New Yorkers who may still be struggling to make ends meet could get some help from Albany which plans to pay out from a $2.7 billion pot, with applications opening up June 1.
The state Office of Temporary and Disability Assistance will be doling out the funds through the Emergency Rental Assistance Program which could provide people with enough money to cover 12 months of past-due rent, three months of prospective rental assistance and 12 months of utility arrears payments.
Governor Andrew Cuomo expects the funds to serve anywhere from 170,000 and 200,000 households
“New Yorkers and small businesses in every corner of the State were devastated by the pandemic, and as we continue to recover and rebuild we need to make sure they have the resources they need get back on their feet and succeed in a new, reimagined economy,” Cuomo said in a statement. “This critical funding will help ensure New Yorkers who are experiencing financial hardship through no fault of their own will not be thrown onto the streets, while also providing stability for small businesses so they can help play a role in New York’s economic resurgence.”
The funds are geared toward people who may be at risk of becoming homeless or may be experiencing housing instability as long as they earn less than 80% of the area’s median income.
Within the first 30 days, those who are unemployed, have an income at or below 50% of the AMI and other vulnerable populations will be prioritized; but after that period, anybody who qualifies can apply depending on the availability of remaining funds, according to the administration.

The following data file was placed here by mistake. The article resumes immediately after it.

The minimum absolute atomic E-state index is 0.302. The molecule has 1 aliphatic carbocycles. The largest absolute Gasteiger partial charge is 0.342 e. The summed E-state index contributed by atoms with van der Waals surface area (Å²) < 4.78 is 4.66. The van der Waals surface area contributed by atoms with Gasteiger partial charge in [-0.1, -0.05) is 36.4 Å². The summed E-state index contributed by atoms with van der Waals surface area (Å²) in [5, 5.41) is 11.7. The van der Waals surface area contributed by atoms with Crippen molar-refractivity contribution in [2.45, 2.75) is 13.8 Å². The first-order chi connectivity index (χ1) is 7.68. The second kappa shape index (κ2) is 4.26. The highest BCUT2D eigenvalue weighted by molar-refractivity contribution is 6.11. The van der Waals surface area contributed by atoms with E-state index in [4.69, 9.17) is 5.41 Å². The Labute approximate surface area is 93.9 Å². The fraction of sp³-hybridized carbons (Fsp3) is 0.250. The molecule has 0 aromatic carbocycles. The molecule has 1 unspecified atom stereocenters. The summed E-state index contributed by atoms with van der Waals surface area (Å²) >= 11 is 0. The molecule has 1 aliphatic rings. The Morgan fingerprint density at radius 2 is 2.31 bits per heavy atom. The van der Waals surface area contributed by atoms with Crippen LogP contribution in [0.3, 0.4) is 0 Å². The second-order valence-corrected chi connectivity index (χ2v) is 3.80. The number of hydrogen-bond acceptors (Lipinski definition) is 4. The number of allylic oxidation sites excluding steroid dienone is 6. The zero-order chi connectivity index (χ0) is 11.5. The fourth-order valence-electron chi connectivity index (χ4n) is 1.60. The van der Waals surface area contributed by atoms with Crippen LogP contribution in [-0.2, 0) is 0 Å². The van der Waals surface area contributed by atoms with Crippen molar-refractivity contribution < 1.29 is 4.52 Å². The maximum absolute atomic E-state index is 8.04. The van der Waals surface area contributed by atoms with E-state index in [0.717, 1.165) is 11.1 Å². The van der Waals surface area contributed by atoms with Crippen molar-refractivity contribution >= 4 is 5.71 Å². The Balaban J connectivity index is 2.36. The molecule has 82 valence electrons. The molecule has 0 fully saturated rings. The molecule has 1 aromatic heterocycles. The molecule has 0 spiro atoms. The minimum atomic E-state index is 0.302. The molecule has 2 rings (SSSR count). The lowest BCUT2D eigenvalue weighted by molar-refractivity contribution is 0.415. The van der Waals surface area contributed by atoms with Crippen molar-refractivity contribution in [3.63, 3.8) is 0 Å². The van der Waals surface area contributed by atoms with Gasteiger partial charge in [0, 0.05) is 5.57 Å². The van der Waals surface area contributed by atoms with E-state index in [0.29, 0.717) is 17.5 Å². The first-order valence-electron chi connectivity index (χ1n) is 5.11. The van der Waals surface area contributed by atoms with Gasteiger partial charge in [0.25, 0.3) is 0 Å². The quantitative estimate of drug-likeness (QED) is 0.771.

Under the program, landlords will be required to waive any fees relating to late payments, while only under limited circumstances will the tenant be legally subject to rent hikes or evictions. The administration, however, did not expand on those details.
The majority of the funds are from federal assistance to the state, likely through the American Rescue Plan.
There is an additional fund for businesses experiencing hardship as well due to the pandemic, according to the governor.
Starting June 10, $800 million will be parsed out small businesses, for-profit independent arts and cultural organizations in $50,000 grants and can be used for payroll, rent, mortgage payments, taxes, utilities and personal protective equipment.
The state says that 330,000 small businesses are eligible along with 57% of the state’s certified women and minority-owned businesses.
In order for a business to be eligible, annual gross receipts for 2019 will need to be presented to the state which will determine whether or not proprietors receive between $5,000 or $50,000.
Losses also have to have been incurred between March 1, 2020 and April 1, 2021.